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Kornelia Polyak, MD, PhD


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Kornelia Polyak, MD, PhD


  • Professor of Medicine, Harvard Medical School

Contact Information

  • Office Phone Number617-632-2106
  • Fax617-580-8490


Dr. Polyak obtained her M.D. degree in 1991 from the Albert Szent-Györgyi Medical School in Szeged Hungary and her Ph.D. degree in 1995 from Cornell University Graduate School of Medical Sciences/Sloan-Kettering Cancer Center, New York. Dr. Polyak completed her postdoctoral training in Baltimore at the Johns Hopkins Oncology Center in the laboratory of Drs. Bert Vogelstein and Ken Kinzler. Dr. Polyak joined the faculty of Dana-Farber Cancer Institute and Harvard Medical School in 1998 as Assistant Professor of Medicine and was promoted to Professor in 2011. Dr. Polyak’s laboratory is dedicated to the molecular analysis of human breast cancer with the goal improving the clinical management of breast cancer patients. Her lab has devoted much effort to develop new ways to study tumors as a whole and to apply interdisciplinary approaches. Using these methods Dr. Polyak’s lab has been at the forefront of studies analyzing purified cell populations from normal and neoplastic human breast tissue at genomic scale and in situ at single cell level and to apply mathematical and ecological models for the better understanding of breast tumor evolution. She has also been successful with the clinical translation of her findings including the testing of efficacy of JAK2 and BET bromodomain inhibitors for the treatment of triple-negative breast cancer in clinical trials. Dr. Polyak have received numerous awards including the Paul Marks Prize for Cancer Research in 2011, the 2012 AACR Outstanding Investigator Award for Breast Cancer Research, and the Rosalind Franklin Award in 2016. She is also a 2015 recipient of the NCI Outstanding Investigator award.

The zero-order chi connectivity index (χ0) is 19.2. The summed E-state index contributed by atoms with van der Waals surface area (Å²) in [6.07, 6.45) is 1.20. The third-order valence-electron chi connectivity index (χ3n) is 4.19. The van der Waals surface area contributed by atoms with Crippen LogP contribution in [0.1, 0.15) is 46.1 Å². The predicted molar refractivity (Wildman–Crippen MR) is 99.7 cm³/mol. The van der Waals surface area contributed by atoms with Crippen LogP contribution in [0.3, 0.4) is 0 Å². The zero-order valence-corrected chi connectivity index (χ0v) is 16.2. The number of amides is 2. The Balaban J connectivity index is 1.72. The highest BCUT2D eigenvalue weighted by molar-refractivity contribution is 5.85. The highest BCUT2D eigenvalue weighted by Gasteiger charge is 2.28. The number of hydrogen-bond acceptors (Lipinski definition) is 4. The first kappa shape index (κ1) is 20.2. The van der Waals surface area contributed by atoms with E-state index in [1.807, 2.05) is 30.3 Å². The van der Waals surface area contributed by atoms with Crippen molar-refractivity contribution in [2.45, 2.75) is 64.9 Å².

Recent Awards:

  • 14th Rosalind E. Franklin Award for Women in Science, NIH, 2016
  • Outstanding Investigator Award, NCI 2015
  • AACR Outstanding Investigator Award for Breast Cancer Research, San Antonio, TX 2012
  • Paul Marks Award for Cancer Research, Sloan-Kettering Cancer Center, New York, NY 2011
  • Elected to the Johns Hopkins Society of Scholars 2008
  • 27th Annual Award for Outstanding Achievement in Cancer Research, American Association for Cancer Research 2007
  • Claire W. and Richard P. Morse Research Award, Dana-Farber Cancer Institute 2006
  • Tisch Family Outstanding Achievement Award, Dana-Farber Cancer Institute 2005
  • V Foundation Scholar Award 2001
  • Sidney Kimmel Scholar Award 1999


Molecular Basis of Breast Tumor Evolution
Research in my laboratory is dedicated to the molecular analysis of human breast cancer. Our goal is to identify differences between normal and cancerous breast tissue, determine their consequences, and use this information to improve the clinical management of breast cancer patients. The three main areas of our interests are: (1) how to accurately predict breast cancer risk and prevent breast cancer initiation or progression from in situ to invasive disease, (2) better understand drivers of tumor evolution with special emphasis on metastatic progression and therapeutic resistance, and (3) novel therapeutic targets in breast cancer with particular focus on “bad” cancers such as triple-negative breast cancer and inflammatory breast cancer. All of our studies start with analyzing samples from breast cancer patients (or normal healthy women for the risk studies), formulate hypotheses based on our observations, use experimental models to test these, and then translate back our findings into clinical care.
Highlights from our breast cancer risk and prevention study: The highest impact on breast cancer-associated morbidity and mortality will be achieved with two tools.  The first tool is a test that accurately predicts an individual’s risk of developing breast cancer. This will allow us to identify who needs preventive action and who does not.  Second, is to discover the best agent for prevention that will be universally effective.  We know that inheriting mutated BRCA1 and BRCA2 genes confer a high risk of breast cancer, and the most effective prevention strategy currently available is prophylactic oophorectomy and mastectomy. Other significant determinants of breast cancer risk are reproductive history and mammographic density. Epidemiological data suggest that pregnancy induces long-lasting effects in the normal breast, except in BRCA1 and BRCA2 mutation carriers, where pregnancy does not decrease breast cancer risk.